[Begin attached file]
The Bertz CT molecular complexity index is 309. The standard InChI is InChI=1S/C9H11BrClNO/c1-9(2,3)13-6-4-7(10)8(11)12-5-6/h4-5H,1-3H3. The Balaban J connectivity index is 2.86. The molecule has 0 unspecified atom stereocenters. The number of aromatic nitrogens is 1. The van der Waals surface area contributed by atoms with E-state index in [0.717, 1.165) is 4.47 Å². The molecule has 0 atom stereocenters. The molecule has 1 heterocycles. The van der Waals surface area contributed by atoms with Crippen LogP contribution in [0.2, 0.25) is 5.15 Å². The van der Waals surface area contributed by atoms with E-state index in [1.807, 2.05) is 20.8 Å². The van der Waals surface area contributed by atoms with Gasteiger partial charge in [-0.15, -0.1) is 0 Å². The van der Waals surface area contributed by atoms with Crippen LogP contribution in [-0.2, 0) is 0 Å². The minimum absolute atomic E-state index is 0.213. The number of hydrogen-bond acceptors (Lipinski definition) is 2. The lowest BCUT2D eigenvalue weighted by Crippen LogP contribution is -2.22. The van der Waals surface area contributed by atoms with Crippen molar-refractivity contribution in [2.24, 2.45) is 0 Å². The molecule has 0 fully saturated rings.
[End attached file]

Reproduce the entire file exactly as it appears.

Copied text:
The Bertz CT molecular complexity index is 309. The standard InChI is InChI=1S/C9H11BrClNO/c1-9(2,3)13-6-4-7(10)8(11)12-5-6/h4-5H,1-3H3. The Balaban J connectivity index is 2.86. The molecule has 0 unspecified atom stereocenters. The number of aromatic nitrogens is 1. The van der Waals surface area contributed by atoms with E-state index in [0.717, 1.165) is 4.47 Å². The molecule has 0 atom stereocenters. The molecule has 1 heterocycles. The van der Waals surface area contributed by atoms with Crippen LogP contribution in [0.2, 0.25) is 5.15 Å². The van der Waals surface area contributed by atoms with E-state index in [1.807, 2.05) is 20.8 Å². The van der Waals surface area contributed by atoms with Gasteiger partial charge in [-0.15, -0.1) is 0 Å². The van der Waals surface area contributed by atoms with Crippen LogP contribution in [-0.2, 0) is 0 Å². The minimum absolute atomic E-state index is 0.213. The number of hydrogen-bond acceptors (Lipinski definition) is 2. The lowest BCUT2D eigenvalue weighted by Crippen LogP contribution is -2.22. The van der Waals surface area contributed by atoms with Crippen molar-refractivity contribution in [2.24, 2.45) is 0 Å². The molecule has 0 fully saturated rings.